BRISTOL The three dissenting members of the Addison Northeast Supervisory Union (ANeSU) Act 46 Study Committee have published their own paper detailing why they believe local voters should reject a proposed governance unification plan for the district and instead pursue other avenues to meet goals outlined in the new state law.
On May 4 the study committee voted 9-3 in favor of a plan that would create a single, 15-member Addison Northeast Supervisory District board to govern Mount Abraham Union High School and the elementary schools in Bristol, Lincoln, Monkton, New Haven and Starksboro. All of these schools would be financed through a single budget.
Unification supporters contend such a move could accomplish the goals of Vermont¹s Act 46 by streamlining school operations, producing administrative cost savings, and providing for more efficient delivery of education to Bristol-area students.
³I think everyone on the committee recognizes that there are positives and negatives associated with this change in governance,² Fisher, a former state representative from Lincoln, said on Monday while attending a public forum in Lincoln on the ANeSU unification report (see related story).
³I think the three of us weight those issues differently,² he added. ³This seeks to bring all the issues to the conversation.²
The trio stressed they are not trying to subvert their colleagues¹ efforts, but want to stimulate more discussion in the community about a different path to achieving the principles of Act 46.
³We have no doubt as to the sincerity and good intentions of the study committee majority that produced the draft report,² reads the minority¹s response, which can be found in its entirety at addisonindependent.com. ³With regret, at this time we cannot support the draft report. There is still time to change direction, but to do so it will be helpful if community members request that an alternative solution to school governance be seriously explored.²
In their response, the three dissenting committee members contend:
Centralization will not have a significant impact on taxes.
Act 46 provides would allow the ANeSU to maintain its small school grants and receive four years of education property tax discounts amounting to 8 cents in year one, 6 cents in year three, 4 cents in year two, and two cents in year one. District officials are also estimating that governance unification would save the ANeSU around $137,000 annually through streamlined operations.
³Not only are the tax savings minimal, but at the end of four years the tax incentives will go away, and unless real cost savings are achieved our property tax rates will go up to their previous, pre-incentive levels,² Cornell, Fisher and Olson state in their response.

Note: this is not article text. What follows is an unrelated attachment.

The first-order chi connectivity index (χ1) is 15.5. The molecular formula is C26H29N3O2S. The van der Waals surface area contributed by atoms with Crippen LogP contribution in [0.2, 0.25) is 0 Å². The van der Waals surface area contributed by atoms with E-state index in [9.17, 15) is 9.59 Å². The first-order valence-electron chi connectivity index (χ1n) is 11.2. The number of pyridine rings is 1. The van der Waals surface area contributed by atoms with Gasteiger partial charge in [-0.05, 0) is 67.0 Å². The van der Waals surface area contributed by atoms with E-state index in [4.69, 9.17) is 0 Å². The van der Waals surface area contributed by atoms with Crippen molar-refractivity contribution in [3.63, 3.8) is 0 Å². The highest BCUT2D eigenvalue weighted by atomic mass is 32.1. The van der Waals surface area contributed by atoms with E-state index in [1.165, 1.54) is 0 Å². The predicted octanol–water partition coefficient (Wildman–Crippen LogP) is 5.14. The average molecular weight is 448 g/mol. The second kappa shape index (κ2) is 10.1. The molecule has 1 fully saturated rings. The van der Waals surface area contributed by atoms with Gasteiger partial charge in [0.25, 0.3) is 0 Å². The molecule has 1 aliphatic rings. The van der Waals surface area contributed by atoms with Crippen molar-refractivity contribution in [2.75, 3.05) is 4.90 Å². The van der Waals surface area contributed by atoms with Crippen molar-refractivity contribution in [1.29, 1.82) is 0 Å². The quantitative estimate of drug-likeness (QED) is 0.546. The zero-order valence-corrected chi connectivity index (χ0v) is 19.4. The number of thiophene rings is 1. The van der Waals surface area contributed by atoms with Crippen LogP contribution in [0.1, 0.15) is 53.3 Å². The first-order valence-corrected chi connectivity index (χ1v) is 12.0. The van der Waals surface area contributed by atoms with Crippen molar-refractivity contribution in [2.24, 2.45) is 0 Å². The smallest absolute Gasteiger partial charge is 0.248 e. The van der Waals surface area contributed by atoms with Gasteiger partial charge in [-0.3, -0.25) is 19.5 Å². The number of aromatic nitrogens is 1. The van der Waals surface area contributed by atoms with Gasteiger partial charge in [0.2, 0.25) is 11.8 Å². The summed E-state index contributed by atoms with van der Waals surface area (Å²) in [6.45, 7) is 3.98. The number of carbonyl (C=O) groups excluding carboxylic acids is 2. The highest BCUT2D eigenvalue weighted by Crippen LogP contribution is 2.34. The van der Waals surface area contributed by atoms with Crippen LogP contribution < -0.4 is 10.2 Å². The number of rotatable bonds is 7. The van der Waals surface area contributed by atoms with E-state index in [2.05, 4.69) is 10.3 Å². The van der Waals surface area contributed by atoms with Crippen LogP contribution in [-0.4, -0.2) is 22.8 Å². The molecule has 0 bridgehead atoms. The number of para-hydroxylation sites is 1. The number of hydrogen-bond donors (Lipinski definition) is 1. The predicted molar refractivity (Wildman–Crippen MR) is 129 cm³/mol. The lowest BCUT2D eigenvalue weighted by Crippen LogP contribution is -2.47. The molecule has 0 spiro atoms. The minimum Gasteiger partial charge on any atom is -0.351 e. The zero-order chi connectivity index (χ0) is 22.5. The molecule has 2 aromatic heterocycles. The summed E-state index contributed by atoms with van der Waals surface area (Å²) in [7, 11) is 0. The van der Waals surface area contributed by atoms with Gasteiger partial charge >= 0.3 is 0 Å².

They noted the $137,000 in annual savings represents ³approximately 0.006 percent² of the ANeSU¹s current annual expenses.
³It seems quite clear that the draft report¹s estimated cost savings are not enough to prevent a tax increase after state incentives disappear,² they contend.
Centralization is unlikely to have a significant impact on education quality.
³We firmly believe that our community and educational leaders need to set appropriately high standards and expectations if we are to make real progress in improving the quality of education for our students,² the response states. ³The equity and quality goal should be to offer the best education we can, not merely to ensure that each elementary school offers the same programs. Missing from the draft report is any discussion of how our schools compare to some of the best schools in the State, and what should be done to raise the quality of education for our children to this higher standard.²
Students benefit from schools with strong relationships to families and the community.
³In the statewide discussions concerning Act 46 and whether to centralize our schools, the proponents of centralization typically talk about the virtues of a modern, centralized school system versus an archaic system of local control,¹² The response states. ³We see the issue rather as a question of what system of school governance will be best for our students: (1) a larger, centralized system conferring greater power and control to a superintendent; or (2) the current system where local boards have a direct and close relationship with the community; or (3) an alternative governance structure that addresses areas that need improvement without jettisoning what is good about the current system.